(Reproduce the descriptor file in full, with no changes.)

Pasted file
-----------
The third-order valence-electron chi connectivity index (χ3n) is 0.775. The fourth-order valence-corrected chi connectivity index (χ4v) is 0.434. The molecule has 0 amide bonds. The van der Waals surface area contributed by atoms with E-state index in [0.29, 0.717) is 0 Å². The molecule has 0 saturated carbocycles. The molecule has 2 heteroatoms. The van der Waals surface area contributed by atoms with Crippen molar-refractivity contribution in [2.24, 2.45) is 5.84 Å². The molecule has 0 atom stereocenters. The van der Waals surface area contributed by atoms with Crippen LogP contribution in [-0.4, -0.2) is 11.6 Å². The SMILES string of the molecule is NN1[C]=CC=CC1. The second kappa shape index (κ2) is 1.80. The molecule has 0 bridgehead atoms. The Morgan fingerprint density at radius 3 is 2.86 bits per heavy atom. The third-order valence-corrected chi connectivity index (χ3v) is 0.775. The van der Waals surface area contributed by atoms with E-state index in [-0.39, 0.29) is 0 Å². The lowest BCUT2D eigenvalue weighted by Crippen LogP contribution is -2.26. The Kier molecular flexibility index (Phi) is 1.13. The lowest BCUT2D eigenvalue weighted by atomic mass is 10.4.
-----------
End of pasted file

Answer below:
The third-order valence-electron chi connectivity index (χ3n) is 0.775. The fourth-order valence-corrected chi connectivity index (χ4v) is 0.434. The molecule has 0 amide bonds. The van der Waals surface area contributed by atoms with E-state index in [0.29, 0.717) is 0 Å². The molecule has 0 saturated carbocycles. The molecule has 2 heteroatoms. The van der Waals surface area contributed by atoms with Crippen molar-refractivity contribution in [2.24, 2.45) is 5.84 Å². The molecule has 0 atom stereocenters. The van der Waals surface area contributed by atoms with Crippen LogP contribution in [-0.4, -0.2) is 11.6 Å². The SMILES string of the molecule is NN1[C]=CC=CC1. The second kappa shape index (κ2) is 1.80. The molecule has 0 bridgehead atoms. The Morgan fingerprint density at radius 3 is 2.86 bits per heavy atom. The third-order valence-corrected chi connectivity index (χ3v) is 0.775. The van der Waals surface area contributed by atoms with E-state index in [-0.39, 0.29) is 0 Å². The lowest BCUT2D eigenvalue weighted by Crippen LogP contribution is -2.26. The Kier molecular flexibility index (Phi) is 1.13. The lowest BCUT2D eigenvalue weighted by atomic mass is 10.4.